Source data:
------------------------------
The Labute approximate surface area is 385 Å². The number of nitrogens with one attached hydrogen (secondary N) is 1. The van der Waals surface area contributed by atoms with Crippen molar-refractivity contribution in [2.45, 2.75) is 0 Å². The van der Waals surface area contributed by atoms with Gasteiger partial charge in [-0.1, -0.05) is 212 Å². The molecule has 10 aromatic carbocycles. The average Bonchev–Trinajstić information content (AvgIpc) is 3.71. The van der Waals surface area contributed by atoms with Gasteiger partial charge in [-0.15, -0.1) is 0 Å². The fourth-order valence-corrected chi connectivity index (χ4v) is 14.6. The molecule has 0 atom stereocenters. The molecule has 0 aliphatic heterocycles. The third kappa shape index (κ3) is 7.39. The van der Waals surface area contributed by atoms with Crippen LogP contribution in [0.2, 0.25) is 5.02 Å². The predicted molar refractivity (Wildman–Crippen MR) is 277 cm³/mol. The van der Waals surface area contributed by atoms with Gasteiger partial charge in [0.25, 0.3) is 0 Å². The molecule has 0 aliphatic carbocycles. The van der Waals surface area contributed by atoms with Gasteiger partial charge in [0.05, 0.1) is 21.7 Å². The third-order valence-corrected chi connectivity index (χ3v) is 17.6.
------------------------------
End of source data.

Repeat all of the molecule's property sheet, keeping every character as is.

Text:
The Labute approximate surface area is 385 Å². The number of nitrogens with one attached hydrogen (secondary N) is 1. The van der Waals surface area contributed by atoms with Crippen molar-refractivity contribution in [2.45, 2.75) is 0 Å². The van der Waals surface area contributed by atoms with Gasteiger partial charge in [-0.1, -0.05) is 212 Å². The molecule has 10 aromatic carbocycles. The average Bonchev–Trinajstić information content (AvgIpc) is 3.71. The van der Waals surface area contributed by atoms with Gasteiger partial charge in [-0.15, -0.1) is 0 Å². The fourth-order valence-corrected chi connectivity index (χ4v) is 14.6. The molecule has 0 atom stereocenters. The molecule has 0 aliphatic heterocycles. The third kappa shape index (κ3) is 7.39. The van der Waals surface area contributed by atoms with Crippen LogP contribution in [0.2, 0.25) is 5.02 Å². The predicted molar refractivity (Wildman–Crippen MR) is 277 cm³/mol. The van der Waals surface area contributed by atoms with Gasteiger partial charge in [0.25, 0.3) is 0 Å². The molecule has 0 aliphatic carbocycles. The van der Waals surface area contributed by atoms with Gasteiger partial charge in [0.05, 0.1) is 21.7 Å². The third-order valence-corrected chi connectivity index (χ3v) is 17.6.